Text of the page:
Sunday, 3 March 2013

Res Ipsa Loquitur in Clinical Negligence Claims

Judge:   "Has your client never heard of res ipsa loquitur? 

Barrister: "My Lord, in the corner of Connaught which my client farms, they talk of little else."

My apologies - it is an old anecdote. But many patients, whether from Connaught or elsewhere, have had cause to be grateful for the existence of the doctrine of res ipsa loquitur (the thing speaks for itself), and recently the Court of Appeal has given the doctrine particular consideration in the context of clinical negligence claims. 

In  Thomas-v-Curley the Court of Appeal determined an appeal from the trial judge's finding that damage to the Respondent's bile duct during a laparoscopic cholecystectomy had been caused negligently. The Defendant appealed on the grounds that the Court had wrongly decided the case on the basis of res ipsa loquitur.

Giving the lead judgment of the Court Lloyd Jones referred to the judgment of Hobhouse LJ in Ratcliffe-v-Pymouth and Torbay HA where he held that

"Res ipsa loquitur is not a principle of law and it does not relate to or raise any presumption. It is merely a guide to help identify when a prima facie case is being made out. Where expert and factual evidence is being called on both sides at trial its usefulness will normally have been long since exhausted. "

Reading the Lloyd Jones LJ's judgment, the impression given is that the Court was particularly anxious to avoid any conclusion that the case had been determined on the basis of res ipsa loquitur. Why so?

In Ratcliffe, the first judgment had been given by Brooke LJ. He reviewed numerous authorities on the issue of res ipsa loquitur and then set out the principles to be applied. They included the following:

    "(3) In practice, in contested medical negligence cases the evidence of the plaintiff, which establishes the "res", is likely to be buttressed by expert evidence to the effect that the matter complained does not ordinarily occur in the absence of negligence.
    (4) The position may then be reached at the close of the plaintiff's case that the judge would be entitled to infer negligence on the defendant's part unless the defendant adduces evidence which discharges this inference.
    (5) This evidence may be to the effect that there is a plausible explanation of what may have happened which does not connote any negligence on the defendant's part. The explanation must be a plausible one and not a theoretically or remotely possible one, but the defendant certainly does not have to prove that his explanation is more likely to be correct than any other. If the plaintiff has no other evidence of negligence to rely on, his claim will then fail.
    (6) Alternatively, the defendant's evidence may satisfy the judge on the balance of probabilities that he did exercise proper care. If the untoward outcome is extremely rare, or is impossible to explain in the light of the current state of medical knowledge, the judge will be bound to exercise great care in evaluating the evidence before making such a finding, but if he does so, the prima facie inference of negligence is rebutted and the plaintiff's claim will fail."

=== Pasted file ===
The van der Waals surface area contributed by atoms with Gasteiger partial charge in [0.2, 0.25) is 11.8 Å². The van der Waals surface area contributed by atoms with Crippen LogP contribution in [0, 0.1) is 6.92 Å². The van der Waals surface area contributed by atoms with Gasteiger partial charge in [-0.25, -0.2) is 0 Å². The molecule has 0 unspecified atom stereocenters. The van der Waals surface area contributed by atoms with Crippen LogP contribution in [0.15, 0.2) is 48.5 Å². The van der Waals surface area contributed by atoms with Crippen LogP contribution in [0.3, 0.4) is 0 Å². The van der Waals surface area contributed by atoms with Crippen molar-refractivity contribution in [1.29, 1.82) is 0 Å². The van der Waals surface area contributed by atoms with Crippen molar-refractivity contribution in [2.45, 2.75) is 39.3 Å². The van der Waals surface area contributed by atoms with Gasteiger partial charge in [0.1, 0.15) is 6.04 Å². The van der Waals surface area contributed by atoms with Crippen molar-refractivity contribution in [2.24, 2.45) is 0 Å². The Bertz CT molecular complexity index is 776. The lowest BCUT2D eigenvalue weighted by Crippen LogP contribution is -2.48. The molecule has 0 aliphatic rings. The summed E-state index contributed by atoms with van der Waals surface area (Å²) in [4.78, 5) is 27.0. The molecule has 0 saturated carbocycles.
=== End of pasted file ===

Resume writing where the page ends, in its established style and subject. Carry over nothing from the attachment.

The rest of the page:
That is a very helpful and well established approach to the doctrine of res ipsa loquiur. With respect, the quotation from Hobhouse LJ's judgment does not do justice to the more detailed analysis of the doctrine given in Brooke LJ's judgment. The doctrine of res ipsa loquitur may very well have a role in clinical negligence cases, requiring the defendant to provide an explanation for the damage caused, or otherwise to give evidence which establishes that there was no negligence. So I struggle to understand the conclusion of Lloyd Jones LJ at paragraph 33 of Thomas-v-Curley were he says:


  • "In the circumstances I am satisfied that the judge's approach to the issue of negligence was entirely appropriate. The respondent had established that in this case, during an uncomplicated operation, injury was caused in an area other than that where the operation took place. That called for an explanation as to how that might have occurred in the absence of negligence. None was forthcoming from the defendant's expert or from any other quarter. That is entirely consistent with the judge's direction to himself that he should assess the weight of the evidence and decide whether negligence on the part of the appellant had been proved. This has nothing to do with the reversal of the burden of proof and nothing to do with res ipsa loquitur." [Emphasis added]

  • Surely the judgment did have something to do with res ipsa loquitur. The underlined sentences show that the trial judge had reached the position at (4) above in Lord Justice Brooke's analysis of the doctrine. The Defendant/Appellant did not discharge the inference and so negligence was established.

    It would be a worrying development if the courts became too reluctant to apply the doctrine of res ipsa loquitur. In many clinical negligence claims the explanation for any injury may very well be within the exclusive knowledge of the defendant. A patient undergoing surgery is usually under anaesthetic. He may have to rely on the medical records to explain what went wrong and if they give no explanation, then he may have to rely on inferences from the injuries themselves. The doctrine of res ipsa loquitur may rarely decide the beginning and end of a clinical negligence claim, but,  handled with care, it is a helpful and useful tool when determining liability. 






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